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Bullet Sunday 284

Posted on Sunday, June 24th, 2012

Dave!This morning I got my bajillionth email asking me how I manage to take all the trips that I do. My best answer is usually "Find a job that requires a lot of travel." But most people are asking about leisure travel, which is something entirely different. And though I can't speak for everybody, I can say what works for me. With that in mind, a special All Travel Edition of Bullet Sunday starts... now...

   
• SET MY PRIORITIES! I drive a crappy car. I will continue to drive the piece of shit until the wheels fall off because it's paid for. It's not that I wouldn't like to have a nice car, it's that I'd rather spend the money traveling. For some people, their priorities would be exactly opposite, and that's fine. I take two vacations every year because that's where I choose to spend my money. You don't have to be obscenely wealthy to travel the world, you just have to make it a priority in your life.

   
• SAVE MY MONEY! I save up the money needed for a trip before I take it. Sometimes this can take years, and I'll take smaller vacations while I'm saving for the bigger ones. When it comes time to buy plane tickets and hotel rooms, if I don't have enough money saved then I do not go on vacation! It's un-American I know, but the stress of having credit card interest build up on debt I have to pay back would completely negate any fun I might otherwise have. When it became apparent that I wasn't going to have enough money during my Australia holiday once the plane tickets had been purchased and the hotels had been reserved, I was in a near-panic. I couldn't cancel my non-refundable fees for a later date to save up more money. I certainly wasn't going to fly all the way there and do nothing because I couldn't afford it. My only option was to run up $1300 on my credit card. I chose not to worry about it while I was on vacation, but it bothered me badly when I got back. Some people don't have any problem paying for their trip after they take it... I've found it makes for a better vacation if I do the opposite.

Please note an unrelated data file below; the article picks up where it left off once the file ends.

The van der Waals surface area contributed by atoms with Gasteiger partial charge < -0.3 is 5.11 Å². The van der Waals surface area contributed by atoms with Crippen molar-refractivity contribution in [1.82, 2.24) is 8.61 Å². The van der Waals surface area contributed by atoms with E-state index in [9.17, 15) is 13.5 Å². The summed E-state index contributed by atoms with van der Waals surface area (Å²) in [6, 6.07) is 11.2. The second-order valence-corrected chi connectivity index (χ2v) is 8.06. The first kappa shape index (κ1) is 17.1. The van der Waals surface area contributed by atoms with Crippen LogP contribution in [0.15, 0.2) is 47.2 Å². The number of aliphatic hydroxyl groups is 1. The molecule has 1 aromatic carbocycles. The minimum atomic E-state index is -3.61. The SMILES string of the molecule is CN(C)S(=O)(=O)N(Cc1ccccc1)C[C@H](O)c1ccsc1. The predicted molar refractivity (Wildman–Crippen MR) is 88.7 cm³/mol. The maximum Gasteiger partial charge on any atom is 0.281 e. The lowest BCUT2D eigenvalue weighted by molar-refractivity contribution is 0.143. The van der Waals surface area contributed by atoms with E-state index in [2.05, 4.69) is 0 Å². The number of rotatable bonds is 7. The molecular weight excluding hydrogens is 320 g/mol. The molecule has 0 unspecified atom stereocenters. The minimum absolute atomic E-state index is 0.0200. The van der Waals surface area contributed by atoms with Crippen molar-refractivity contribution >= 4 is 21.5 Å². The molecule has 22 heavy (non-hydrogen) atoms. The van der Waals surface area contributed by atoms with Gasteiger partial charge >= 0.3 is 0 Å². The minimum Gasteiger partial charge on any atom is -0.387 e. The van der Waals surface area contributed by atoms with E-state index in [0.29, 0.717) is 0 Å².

• CREATE MY BUDGET! My first real trip "on my own" was to New Orleans when I was in high school. I had won a DECA competition at Washington State Finals and went on to compete in Louisiana for Nationals. My mom and dad paid for airfare and hotel, so the only budget I had to worry about was food. To pay for my meals I was given money by my parents, and also had some meager funds I had saved up... it was more than adequate, but hardly extravagant. My "system" for maintaining a budget was to split my money into the number of days I had. After paying for my meals of the day, I took whatever money was left over and saved it for souvenirs and crap. This gave me a big incentive to eat cheaply so I had pocket money to spend. And since the drinking age of 18 was rarely enforced on my 17 years of age, most of that pocket money went towards alcohol... the best souvenir money can buy! And even though I now have credit cards, ATMs, and whatnot, the money lessons I learned in New Orleans back in 1983 set the pattern for every trip I've taken since.

   
• INCREASE MY FLEXIBILITY Believe it or not, most of my vacations are based not on where I most want to go... but instead on what's on sale. I subscribe to dozens of email newsletters (Airfare Watchdog is my favorite) that have all kinds of travel deals (and most airlines, cruise lines, hotel chains, and travel sites have newsletters too). When I see something that's affordable and appealing, I grab it. I've taken ridiculously cheap vacations this way. By being flexible I can easily halve my travel costs (or more!). I once flew to Copenhagen for one day to attend a birthday party. It was finding an airfare deal for $298 roundtrip that made it possible. I once took a four-day vacation to New York because I got an airfare/hotel package deal for $400. I flew to San Francisco once because of a $89 roundtrip airfare introductory special. I once got a last-minute roundtrip Hawaii ticket for $199. My airfare for the trip to Venice I took last year was FREE (+ $120 in fees) when I signed up for a credit card (which I immediately turned around and canceled before I had to pay the annual fee). If you have an open mind and can be a little flexible on dates, you can get deals that are almost too good to be true.

   
• DO MY RESEARCH! Back in the 80's and early 90's travel was very different than it is now. The way you saved money was to find the cheapest alternatives for stuff you needed. For me this meant sleeping on trains or finding hostels instead of staying in hotels. It meant buying food at the market instead of going out to restaurants. It meant a lot of research and a lot of planning. It meant a lot of calls to a travel agent. All this changed when travel sites like Orbitz came along. Easily being able to find and compare cheap airfare and hotels meant my travel dollar went further. I could stay longer and do more than ever before. Everything change again when bidding sites like Priceline came along. Now I could stay at fantastic hotels cheaply. Kayak arrived and suddenly finding the best price on airfare was a snap. Today I am traveling in sheer luxury compared to how I used to travel... and yet paying budget prices. Thank you, internet!